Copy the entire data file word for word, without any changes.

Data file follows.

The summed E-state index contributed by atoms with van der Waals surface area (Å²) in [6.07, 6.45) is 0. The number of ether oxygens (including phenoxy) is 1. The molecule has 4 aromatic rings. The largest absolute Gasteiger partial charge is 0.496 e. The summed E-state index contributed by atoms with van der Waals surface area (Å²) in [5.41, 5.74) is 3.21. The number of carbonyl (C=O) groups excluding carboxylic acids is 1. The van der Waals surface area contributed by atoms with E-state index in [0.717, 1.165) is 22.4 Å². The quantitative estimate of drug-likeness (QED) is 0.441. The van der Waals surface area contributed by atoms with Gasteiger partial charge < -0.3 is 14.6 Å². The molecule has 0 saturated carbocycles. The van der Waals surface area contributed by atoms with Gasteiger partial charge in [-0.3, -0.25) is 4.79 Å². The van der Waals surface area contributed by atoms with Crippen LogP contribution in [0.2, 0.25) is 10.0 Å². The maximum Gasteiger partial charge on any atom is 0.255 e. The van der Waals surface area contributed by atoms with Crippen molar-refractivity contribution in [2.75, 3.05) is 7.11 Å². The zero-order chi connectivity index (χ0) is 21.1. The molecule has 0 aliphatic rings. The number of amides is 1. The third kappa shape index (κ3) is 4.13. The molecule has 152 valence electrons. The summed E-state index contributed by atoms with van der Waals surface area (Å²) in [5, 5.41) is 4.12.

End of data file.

The summed E-state index contributed by atoms with van der Waals surface area (Å²) in [6.07, 6.45) is 0. The number of ether oxygens (including phenoxy) is 1. The molecule has 4 aromatic rings. The largest absolute Gasteiger partial charge is 0.496 e. The summed E-state index contributed by atoms with van der Waals surface area (Å²) in [5.41, 5.74) is 3.21. The number of carbonyl (C=O) groups excluding carboxylic acids is 1. The van der Waals surface area contributed by atoms with E-state index in [0.717, 1.165) is 22.4 Å². The quantitative estimate of drug-likeness (QED) is 0.441. The van der Waals surface area contributed by atoms with Gasteiger partial charge < -0.3 is 14.6 Å². The molecule has 0 saturated carbocycles. The van der Waals surface area contributed by atoms with Gasteiger partial charge in [-0.3, -0.25) is 4.79 Å². The van der Waals surface area contributed by atoms with Crippen LogP contribution in [0.2, 0.25) is 10.0 Å². The maximum Gasteiger partial charge on any atom is 0.255 e. The van der Waals surface area contributed by atoms with Crippen molar-refractivity contribution in [2.75, 3.05) is 7.11 Å². The zero-order chi connectivity index (χ0) is 21.1. The molecule has 0 aliphatic rings. The number of amides is 1. The third kappa shape index (κ3) is 4.13. The molecule has 152 valence electrons. The summed E-state index contributed by atoms with van der Waals surface area (Å²) in [5, 5.41) is 4.12.